Legislating on mobilisation is never a straightforward process. In Ukraine, five different versions of a new mobilisation bill were presented to the Rada, the Ukrainian parliament: one from the government and four others written by deputies. The differences between the proposals were slight, but when it comes to a thorny issue like this, the devil is in the detail.
In December, deputies on the Rada’s Defence Committee reviewed the various proposals, and the debate that followed gave rise to widespread anxiety in the media and Ukrainian society as a whole.
Several Rada subcommittees were involved in the conversation. The Anti-Corruption Committee warned of a heightened risk of mobilisation-related graft; the Social Policy Committee protested the proposed introduction of digital call-up papers; the Security, Defence and Intelligence Committee saw the venomous battles played out when Chief of the General Staff Serhiy Shaptala, Defence Minister Rustem Umerov and AFU Commander-in-Chief General Valeriy Zaluzhnyi held a closed doors meeting to discuss the proposals on 4 January.
The deputy head of the committee, Maryana Bezuhla, later wrote that she had supported a partial broadcast of the debate, but that her suggestion had been rejected due to Ukraine’s martial law. In the past, Bezuhla has sharply criticised Zaluzhnyi for his Soviet-style leadership, which she says endangers Ukrainian soldiers, and for the stifling bureaucracy she says has slowed the army’s progress. In return, Zaluzhnyi’s supporters accuse Bezuhla of working for Ukrainian President Volodymyr Zelensky, whose main concern, they said, was General Zaluzhnyi’s growing political profile.
Bezuhla didn’t disclose any details of the meeting, but her committee colleagues nonetheless voted to unseat her shortly afterwards. In response, she announced she was leaving the ruling Servant of the People party, but would remain a member of the Rada and a supporter of the president. She also pledged her readiness to cooperate with anyone willing to set aside their “personal ambition” and who had “practical ideas, is ready to fight for change, hates Russia and is not afraid”.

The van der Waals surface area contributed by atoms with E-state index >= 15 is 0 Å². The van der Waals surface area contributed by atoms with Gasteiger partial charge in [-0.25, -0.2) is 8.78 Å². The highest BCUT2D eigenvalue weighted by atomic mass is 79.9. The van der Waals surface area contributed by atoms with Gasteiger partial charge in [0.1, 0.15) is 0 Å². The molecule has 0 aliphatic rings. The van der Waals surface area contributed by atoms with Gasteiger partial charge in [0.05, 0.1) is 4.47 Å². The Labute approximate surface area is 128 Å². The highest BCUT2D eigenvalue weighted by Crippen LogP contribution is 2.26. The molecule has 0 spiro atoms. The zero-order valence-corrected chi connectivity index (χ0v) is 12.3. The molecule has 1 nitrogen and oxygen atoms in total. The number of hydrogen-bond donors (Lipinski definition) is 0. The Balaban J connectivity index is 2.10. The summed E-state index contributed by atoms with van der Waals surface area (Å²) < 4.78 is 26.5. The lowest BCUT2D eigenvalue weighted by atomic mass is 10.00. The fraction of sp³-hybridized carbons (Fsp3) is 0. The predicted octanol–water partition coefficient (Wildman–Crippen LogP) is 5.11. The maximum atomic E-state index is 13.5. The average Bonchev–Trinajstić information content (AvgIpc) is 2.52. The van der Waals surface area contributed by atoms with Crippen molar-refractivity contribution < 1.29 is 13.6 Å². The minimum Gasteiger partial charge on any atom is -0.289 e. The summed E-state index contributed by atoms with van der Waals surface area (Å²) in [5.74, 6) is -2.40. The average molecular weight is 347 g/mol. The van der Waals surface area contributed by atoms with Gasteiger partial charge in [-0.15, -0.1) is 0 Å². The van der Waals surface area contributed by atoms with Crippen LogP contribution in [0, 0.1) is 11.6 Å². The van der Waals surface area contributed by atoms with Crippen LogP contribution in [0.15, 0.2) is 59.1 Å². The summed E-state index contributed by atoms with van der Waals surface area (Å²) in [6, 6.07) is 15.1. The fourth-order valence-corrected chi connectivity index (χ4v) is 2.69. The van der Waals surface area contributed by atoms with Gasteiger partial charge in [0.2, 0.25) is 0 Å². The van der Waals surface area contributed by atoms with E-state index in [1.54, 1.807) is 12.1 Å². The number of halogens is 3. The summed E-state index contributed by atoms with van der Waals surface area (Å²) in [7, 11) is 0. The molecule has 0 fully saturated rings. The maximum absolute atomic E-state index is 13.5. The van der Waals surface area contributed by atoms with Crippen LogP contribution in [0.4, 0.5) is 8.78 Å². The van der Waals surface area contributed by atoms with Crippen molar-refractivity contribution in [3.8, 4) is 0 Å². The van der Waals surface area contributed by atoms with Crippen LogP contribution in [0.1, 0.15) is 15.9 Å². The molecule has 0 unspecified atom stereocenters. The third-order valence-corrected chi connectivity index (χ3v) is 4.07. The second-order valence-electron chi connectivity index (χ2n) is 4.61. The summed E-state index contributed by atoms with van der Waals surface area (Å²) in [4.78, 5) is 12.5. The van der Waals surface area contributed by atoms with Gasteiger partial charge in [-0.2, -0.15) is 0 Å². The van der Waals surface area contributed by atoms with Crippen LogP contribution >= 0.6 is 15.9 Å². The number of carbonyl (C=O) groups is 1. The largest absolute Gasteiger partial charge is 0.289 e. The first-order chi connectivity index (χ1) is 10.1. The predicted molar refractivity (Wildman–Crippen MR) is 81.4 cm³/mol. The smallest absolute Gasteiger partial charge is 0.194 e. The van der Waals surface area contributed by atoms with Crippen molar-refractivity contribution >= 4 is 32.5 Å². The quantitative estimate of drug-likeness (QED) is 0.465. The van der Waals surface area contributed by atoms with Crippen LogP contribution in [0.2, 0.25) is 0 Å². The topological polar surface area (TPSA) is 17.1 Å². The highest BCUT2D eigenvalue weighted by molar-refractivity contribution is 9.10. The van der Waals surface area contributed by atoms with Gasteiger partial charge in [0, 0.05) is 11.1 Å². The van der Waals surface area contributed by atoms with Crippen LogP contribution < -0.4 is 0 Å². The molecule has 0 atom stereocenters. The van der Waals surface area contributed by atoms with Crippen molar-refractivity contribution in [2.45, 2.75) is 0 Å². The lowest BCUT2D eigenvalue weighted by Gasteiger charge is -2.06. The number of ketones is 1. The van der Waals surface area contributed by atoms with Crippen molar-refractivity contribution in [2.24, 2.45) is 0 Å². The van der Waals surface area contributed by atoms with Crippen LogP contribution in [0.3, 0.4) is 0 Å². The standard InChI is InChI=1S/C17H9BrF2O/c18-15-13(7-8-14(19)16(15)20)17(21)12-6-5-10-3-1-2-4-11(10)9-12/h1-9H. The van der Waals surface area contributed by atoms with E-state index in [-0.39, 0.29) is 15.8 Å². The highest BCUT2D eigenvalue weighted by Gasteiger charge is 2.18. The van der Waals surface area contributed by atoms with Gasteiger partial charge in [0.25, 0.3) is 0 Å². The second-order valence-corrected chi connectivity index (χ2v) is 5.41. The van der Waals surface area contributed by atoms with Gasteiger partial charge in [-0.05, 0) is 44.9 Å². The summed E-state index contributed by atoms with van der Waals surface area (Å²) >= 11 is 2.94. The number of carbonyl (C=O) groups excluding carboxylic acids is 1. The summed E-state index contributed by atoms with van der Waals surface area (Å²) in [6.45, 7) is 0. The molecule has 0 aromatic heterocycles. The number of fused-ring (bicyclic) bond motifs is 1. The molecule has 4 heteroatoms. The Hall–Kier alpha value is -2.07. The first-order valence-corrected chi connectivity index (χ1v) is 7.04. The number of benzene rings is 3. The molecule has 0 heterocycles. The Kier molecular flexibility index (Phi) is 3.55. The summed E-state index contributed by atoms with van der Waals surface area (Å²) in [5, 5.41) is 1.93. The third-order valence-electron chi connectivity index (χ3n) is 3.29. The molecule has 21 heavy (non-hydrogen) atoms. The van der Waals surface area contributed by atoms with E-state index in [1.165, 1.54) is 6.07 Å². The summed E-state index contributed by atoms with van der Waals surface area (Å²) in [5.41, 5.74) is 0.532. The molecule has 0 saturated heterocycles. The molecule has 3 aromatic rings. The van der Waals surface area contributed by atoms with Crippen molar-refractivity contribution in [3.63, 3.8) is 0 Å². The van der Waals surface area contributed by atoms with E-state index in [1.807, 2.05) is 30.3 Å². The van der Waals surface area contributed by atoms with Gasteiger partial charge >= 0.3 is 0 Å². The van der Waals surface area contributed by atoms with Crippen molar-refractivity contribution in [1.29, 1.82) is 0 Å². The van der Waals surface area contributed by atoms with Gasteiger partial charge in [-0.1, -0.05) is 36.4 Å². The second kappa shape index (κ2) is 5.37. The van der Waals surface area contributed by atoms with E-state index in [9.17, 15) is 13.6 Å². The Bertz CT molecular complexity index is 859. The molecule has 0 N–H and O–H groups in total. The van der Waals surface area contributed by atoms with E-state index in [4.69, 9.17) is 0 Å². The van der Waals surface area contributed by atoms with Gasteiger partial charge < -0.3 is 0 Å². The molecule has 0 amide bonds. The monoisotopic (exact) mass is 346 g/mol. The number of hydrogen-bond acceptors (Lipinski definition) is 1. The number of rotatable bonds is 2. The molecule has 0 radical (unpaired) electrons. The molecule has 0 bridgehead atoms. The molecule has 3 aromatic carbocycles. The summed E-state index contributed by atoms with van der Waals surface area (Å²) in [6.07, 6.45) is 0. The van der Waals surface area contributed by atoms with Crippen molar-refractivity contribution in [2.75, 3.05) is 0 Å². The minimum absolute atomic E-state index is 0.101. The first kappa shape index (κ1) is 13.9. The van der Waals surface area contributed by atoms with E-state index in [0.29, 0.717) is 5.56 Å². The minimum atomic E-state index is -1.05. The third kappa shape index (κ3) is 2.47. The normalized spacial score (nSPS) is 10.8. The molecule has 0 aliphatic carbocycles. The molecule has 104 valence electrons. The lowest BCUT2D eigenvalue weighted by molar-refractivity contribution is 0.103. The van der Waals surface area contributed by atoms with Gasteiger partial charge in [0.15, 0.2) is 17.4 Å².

Ukrainian journalists have ascertained some of the specific points discussed at the 4 January meeting. For instance, their sources say that Zaluzhnyi opposed the drafting of convicts to fight in the Ukrainian army. While the proposed bill would have excluded those convicted of certain serious crimes from service, Zaluzhnyi reportedly still insisted that new recruits be found elsewhere. “Either ask the rest of the world or go and fight yourselves,” he reportedly said.
Photo: The Verkhovna Rada of Ukraine
The committee also came down hard on clauses that they argued would infringe upon the rights of those not wanting to serve in the military, saying that some of the proposed provisions were unconstitutional. Committee members also wanted to ensure that those with minor disabilities would be exempt from mobilisation, something the draft law didn’t provide for.
The term of military service, currently 36 months, was also a subject of lively debate, with some deputies arguing for that to be cut in half, or reduced to 24 months at the very least.
Those present said that Ukraine’s Education and Science Minister Oksen Lisovyi and the chief of the National Police Ivan Vyhivskyi joined the committee meeting to urge the deputies to reject the draft bill. While Lisovyi and Vyhivskyi both admitted to having supported the bill initially, both said that they had subsequently changed their minds after reading the legislation in full.
Ukrainian soldiers meeting loved ones at Kramatorsk Station, the closest to the front line, on 22 September. Photo: Libkos / Getty Images
On Thursday, the Rada’s Coordination Council sent the bill back to its authors, according to David Arakhamia, head of the Servant of the People faction in the Rada.
Zelensky’s government rapidly withdrew the bill, which they said they had “decided to revise,” and scheduled an emergency meeting. Analysts believe the legislative process will move forward very quickly from here, as Ukraine has no strategy without mobilisation.
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